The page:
The Rule of 30: A Better Way to Save for Retirement

Vettese, Frederick

  • With the cost of buying a home or renting an apartment soaring to previously unseen heights, how can Gen Y even begin to think about saving for retirement? Are your knees knocking? Are you nervously biting your nails? Maybe you don’t need to be.

    In The Rule of 30, personal finance expert Frederick Vettese provides a surprising — and hopeful — answer to balancing the costs of living with the costs of saving for retirement. Through conversations between a young couple and their neighbour, a retired actuary, the couple and the reader discover:

    • How the future investment climate will differ from the recent past and why it requires a different approach to saving
    • The problem with saving a constant percentage of pay
    • The Rule of 30 and why it is a more rational and personalized way to save
    • Whether investing in real estate is a viable alternative to investing in stocks
    • The impact renting versus owning your home has on your retirement savings

    The Rule of 30 changes the mindset from saving the same flat percentage of pay to saving when it is most convenient to your situation. In most cases, it means less saving early on while mortgage payments are high and children are costly, and more saving later when our earnings are at their highest and expenses at their lowest.

    Saving for retirement is a high priority, but it is not the only priority in life. It is time to dispense with old and often unrealistic myths like “just save 10% of your take-home pay.” The truth is we should save differently throughout our pre-retirement years — and The Rule of 30 is a road map for doing so.


    Price may vary by retailer

    Check availability at your local Canadian independent bookstore:

    Remember that most stores can easily order books they don’t currently have in stock.


  • Frederick Vettese is Canada’s most visible actuary. His entire career has been focused on working within Canada’s retirement income system. For 27 years, he was chief actuary of Morneau Shepell, a Canadian HR services firm with 6,000 employees and 24,000 clients. Vettese now spends most of his professional time speaking and writing about retirement issues. He has written over 100 articles and op-eds for the Globe and Mail and the National Post alone. He is the author of the #1 bestseller Retirement Income for Life, published by ECW Press. He lives in Toronto, Ontario.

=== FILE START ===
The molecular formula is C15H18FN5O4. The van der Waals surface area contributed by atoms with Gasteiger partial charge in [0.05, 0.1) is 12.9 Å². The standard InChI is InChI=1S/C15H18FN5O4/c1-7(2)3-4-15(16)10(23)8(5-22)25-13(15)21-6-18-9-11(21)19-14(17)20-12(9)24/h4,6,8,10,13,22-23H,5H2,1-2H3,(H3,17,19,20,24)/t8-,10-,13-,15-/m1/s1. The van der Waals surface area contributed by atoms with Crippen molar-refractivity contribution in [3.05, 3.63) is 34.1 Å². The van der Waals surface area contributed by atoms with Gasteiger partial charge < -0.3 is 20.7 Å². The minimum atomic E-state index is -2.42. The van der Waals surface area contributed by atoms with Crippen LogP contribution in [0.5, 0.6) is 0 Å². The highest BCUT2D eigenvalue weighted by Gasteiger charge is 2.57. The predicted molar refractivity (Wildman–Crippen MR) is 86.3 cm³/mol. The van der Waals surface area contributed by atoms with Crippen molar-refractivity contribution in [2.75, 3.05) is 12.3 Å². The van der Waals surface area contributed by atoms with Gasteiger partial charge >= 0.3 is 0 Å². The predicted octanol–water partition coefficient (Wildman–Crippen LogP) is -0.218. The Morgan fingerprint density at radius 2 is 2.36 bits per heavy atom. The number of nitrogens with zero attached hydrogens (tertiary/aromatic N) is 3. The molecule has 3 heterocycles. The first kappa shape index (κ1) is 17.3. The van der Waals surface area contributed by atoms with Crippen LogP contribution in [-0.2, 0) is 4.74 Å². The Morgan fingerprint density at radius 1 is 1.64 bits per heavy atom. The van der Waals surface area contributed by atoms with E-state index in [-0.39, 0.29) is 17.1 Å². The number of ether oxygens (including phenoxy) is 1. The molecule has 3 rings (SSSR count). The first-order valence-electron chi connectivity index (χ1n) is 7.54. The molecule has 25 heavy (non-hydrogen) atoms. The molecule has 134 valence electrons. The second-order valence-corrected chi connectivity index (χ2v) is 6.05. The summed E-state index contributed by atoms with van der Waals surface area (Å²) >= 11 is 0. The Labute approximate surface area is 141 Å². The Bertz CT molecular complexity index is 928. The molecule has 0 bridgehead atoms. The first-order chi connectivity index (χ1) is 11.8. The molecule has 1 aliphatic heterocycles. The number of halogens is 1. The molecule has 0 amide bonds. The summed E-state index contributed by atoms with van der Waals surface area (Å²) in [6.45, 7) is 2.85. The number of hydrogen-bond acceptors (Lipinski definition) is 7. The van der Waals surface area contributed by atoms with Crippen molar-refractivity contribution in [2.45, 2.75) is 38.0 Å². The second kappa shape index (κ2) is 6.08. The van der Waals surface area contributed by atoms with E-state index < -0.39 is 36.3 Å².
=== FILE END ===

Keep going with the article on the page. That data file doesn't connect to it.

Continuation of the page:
• Published: October 2021

    ISBN: 9781770416178

    Dimensions: 6 x 9 in.

    Pages: 224


“Vettese’s superpower is to look at personal finance from a new perspective. In The Rule of 30 he strikes again, offering up a new, empowering and action-oriented approach to retirement savings.” — Bruce Sellery, CEO, Credit Canada and Money Columnist, CBC Radio

“Do you want to retire comfortably? Start planning and executing now. Fred’s book, The Rule of 30, is a good blueprint to follow and reads like a story. Your future self will thank you.” — Robin R. Speziale, National Bestselling Author, Market Masters

“An accessible read that offers a fresh perspective on saving and investing for retirement.” — Money We Have

The Rule of 30 offers new ideas and timeless wisdom for retirement saving, conversationally delivered by the friendly retired actuary next door. This is a must-read for anyone wondering how they can possibly save enough for retirement.” — Ben Felix & Cameron Passmore, Hosts, The Rational Reminder Podcast

The Rule of 30 answers the question we’ve all been asking about expensive housing: How will young couples with big mortgages and daycare bills carve out room for retirement saving?” — Rob Carrick, Personal Finance Columnist, The Globe and Mail

“It offers an absolutely brilliant solution to the burning question of how much to save for retirement throughout your working years. In addition to the rule of 30 and other retirement savings insights, Mr. Vettese shares his insightful wisdom about why the future will be different with a look at inflation, wage increases, interest rates, expected returns for bonds, and the wildly unpredictable stock market.” — Boomer & Echo